To gauge the fit of your stem:
A note about standover height.
Adjust the seat (saddle) height.
Check the standover height.
Adjust the seat height.
Whatever style of bike appeals to you, ideally you can visit an REI store and consult with one of our bike mechanics to help you sort through the fit issues involved with a bike selection.
Happily, choosing the correct frame size can be achieved without a visit to a store.
REI includes a sizing chart with each bike we feature online. The chart includes the standover height for each frame size of that particular bike. The distance between your inseam and the standover height should fall within the ranges discussed in the sections above.
For example, if you have an inseam of 30", and you're buying a mountain, urban/commuting or touring bike, you will want a standover height between 25" and 28", depending on how aggressively you ride. For a road bike, your preferred standover height would be 28" or 29". For a comfort bike, the right standover height would be in the vicinity of 27" or 28".
To measure your inseam:
Children, especially girls, tend to have long legs and short torsos. When buying a bike for children, the most important factor is that the bike should not be too large. Do not choose an exaggerated standover height hoping your child will "grow into it." A too-large bike can become unwieldy in a child's hands and lead to a loss of control as well as confidence.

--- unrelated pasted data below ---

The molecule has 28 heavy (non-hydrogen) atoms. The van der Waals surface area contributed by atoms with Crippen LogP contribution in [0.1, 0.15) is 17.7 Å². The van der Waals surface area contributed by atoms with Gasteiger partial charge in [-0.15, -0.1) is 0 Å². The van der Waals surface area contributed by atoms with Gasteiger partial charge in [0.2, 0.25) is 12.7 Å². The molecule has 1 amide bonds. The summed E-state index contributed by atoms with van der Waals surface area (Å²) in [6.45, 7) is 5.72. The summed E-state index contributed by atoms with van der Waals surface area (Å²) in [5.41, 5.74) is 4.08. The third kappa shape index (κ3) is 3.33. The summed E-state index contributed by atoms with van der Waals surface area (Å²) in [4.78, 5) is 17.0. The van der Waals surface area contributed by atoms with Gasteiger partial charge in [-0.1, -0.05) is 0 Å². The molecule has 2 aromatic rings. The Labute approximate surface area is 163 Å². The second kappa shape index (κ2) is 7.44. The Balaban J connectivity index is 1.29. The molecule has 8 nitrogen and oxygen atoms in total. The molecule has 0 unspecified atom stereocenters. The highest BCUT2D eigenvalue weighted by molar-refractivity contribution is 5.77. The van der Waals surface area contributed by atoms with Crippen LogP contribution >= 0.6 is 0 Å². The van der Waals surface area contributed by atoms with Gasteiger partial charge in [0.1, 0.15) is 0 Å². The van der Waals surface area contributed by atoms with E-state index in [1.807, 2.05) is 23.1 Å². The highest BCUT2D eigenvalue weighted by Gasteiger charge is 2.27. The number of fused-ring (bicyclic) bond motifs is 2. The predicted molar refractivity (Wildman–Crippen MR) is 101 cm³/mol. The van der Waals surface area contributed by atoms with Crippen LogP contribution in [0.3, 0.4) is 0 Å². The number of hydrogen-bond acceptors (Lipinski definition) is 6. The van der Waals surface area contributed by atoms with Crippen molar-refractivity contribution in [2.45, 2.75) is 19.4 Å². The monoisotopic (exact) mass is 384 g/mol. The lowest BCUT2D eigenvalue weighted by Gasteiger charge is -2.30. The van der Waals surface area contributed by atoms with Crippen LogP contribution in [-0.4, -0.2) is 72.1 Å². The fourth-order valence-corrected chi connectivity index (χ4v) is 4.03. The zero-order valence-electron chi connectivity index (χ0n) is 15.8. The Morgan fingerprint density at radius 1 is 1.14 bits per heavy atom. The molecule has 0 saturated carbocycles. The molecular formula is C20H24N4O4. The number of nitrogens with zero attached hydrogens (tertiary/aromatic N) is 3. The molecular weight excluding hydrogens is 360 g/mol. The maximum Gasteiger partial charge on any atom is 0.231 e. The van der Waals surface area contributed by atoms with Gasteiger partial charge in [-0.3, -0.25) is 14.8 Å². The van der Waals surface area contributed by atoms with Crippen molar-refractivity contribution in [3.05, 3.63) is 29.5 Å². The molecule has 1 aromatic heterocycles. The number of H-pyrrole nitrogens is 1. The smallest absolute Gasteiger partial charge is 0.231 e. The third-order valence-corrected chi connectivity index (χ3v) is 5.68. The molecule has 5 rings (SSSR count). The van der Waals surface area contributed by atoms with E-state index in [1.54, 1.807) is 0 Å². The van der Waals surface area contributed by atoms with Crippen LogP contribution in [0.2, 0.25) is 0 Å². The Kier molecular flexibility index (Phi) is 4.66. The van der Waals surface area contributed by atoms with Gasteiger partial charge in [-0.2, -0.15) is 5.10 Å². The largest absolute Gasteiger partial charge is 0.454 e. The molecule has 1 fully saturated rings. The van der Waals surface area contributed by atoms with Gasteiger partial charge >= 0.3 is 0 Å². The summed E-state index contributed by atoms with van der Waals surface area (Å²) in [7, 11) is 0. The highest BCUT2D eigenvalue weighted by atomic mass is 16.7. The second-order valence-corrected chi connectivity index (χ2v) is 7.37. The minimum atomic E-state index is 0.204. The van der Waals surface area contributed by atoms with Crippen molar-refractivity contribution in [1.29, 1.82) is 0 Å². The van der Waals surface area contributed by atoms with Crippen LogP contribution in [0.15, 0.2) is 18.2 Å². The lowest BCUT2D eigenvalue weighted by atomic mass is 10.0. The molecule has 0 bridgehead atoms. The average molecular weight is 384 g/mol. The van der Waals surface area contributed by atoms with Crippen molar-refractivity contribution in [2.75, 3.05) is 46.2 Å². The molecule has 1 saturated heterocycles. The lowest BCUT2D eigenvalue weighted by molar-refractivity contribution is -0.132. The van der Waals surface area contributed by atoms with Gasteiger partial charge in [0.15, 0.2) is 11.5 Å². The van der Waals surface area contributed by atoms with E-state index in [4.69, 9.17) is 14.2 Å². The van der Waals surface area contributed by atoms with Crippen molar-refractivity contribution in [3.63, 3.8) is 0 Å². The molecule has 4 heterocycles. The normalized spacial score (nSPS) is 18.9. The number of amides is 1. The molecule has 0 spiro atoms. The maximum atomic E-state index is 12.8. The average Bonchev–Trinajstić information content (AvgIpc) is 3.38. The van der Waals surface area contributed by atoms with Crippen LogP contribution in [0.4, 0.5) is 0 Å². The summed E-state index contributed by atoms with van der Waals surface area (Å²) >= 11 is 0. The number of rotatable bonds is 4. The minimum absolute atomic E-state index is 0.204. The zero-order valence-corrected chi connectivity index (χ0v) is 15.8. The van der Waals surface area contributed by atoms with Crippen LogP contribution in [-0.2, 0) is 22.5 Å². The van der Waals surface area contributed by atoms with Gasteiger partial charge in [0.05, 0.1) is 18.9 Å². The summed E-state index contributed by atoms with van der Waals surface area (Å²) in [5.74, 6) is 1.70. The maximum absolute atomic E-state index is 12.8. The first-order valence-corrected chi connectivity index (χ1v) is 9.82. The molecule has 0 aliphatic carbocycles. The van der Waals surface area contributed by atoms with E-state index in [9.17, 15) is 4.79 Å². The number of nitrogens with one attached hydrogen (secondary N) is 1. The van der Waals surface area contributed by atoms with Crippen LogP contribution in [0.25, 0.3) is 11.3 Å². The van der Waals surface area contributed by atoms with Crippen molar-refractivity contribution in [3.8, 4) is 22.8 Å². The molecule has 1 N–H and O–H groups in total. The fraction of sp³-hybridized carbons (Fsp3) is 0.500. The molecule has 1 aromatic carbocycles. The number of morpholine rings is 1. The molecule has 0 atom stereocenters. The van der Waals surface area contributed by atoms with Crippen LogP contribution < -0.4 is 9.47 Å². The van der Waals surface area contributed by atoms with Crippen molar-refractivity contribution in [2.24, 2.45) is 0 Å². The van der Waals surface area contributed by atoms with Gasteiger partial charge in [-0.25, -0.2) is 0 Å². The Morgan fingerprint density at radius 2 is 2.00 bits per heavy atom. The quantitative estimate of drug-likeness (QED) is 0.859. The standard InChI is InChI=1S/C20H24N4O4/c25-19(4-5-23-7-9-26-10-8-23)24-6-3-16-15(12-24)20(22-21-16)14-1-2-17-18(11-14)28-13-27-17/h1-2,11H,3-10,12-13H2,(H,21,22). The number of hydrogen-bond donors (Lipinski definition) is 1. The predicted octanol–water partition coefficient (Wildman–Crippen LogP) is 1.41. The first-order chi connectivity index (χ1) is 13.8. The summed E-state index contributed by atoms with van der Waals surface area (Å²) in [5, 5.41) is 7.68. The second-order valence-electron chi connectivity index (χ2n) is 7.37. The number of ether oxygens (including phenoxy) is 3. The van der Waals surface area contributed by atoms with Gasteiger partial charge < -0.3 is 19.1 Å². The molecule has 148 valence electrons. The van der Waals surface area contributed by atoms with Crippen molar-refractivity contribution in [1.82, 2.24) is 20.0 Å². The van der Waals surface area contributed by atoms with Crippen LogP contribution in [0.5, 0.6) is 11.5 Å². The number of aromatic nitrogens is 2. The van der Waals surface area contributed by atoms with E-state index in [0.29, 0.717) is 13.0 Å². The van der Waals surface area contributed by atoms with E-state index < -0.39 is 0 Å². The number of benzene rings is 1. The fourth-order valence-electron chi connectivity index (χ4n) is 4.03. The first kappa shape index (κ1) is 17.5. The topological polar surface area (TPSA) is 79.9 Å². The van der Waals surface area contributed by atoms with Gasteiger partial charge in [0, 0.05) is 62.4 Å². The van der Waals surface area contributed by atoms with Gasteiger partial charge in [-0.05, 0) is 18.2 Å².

Saddles, handlebar tilt, some stem angles, flat bar shifters and brake levers can all be adjusted to create a more comfortable fit. To understand where you need to fine-tune your ride, do 2 things first:
After getting acquainted with a new bike, REI encourages riders to make a return visit to a store for follow-up consultation on fit-related topics with a bike mechanic.
The following general guidance provides some self-evaluation/self-service suggestions.
Saddle position should align the knee over the forefoot/pedal spindle. Resist any inclination to adjust your saddle to achieve the proper reach to the handlebars.
Seat height: When extended in a downstroke position, does each leg retain enough bend so that it falls just short of being fully straight? If so, your seat is properly positioned.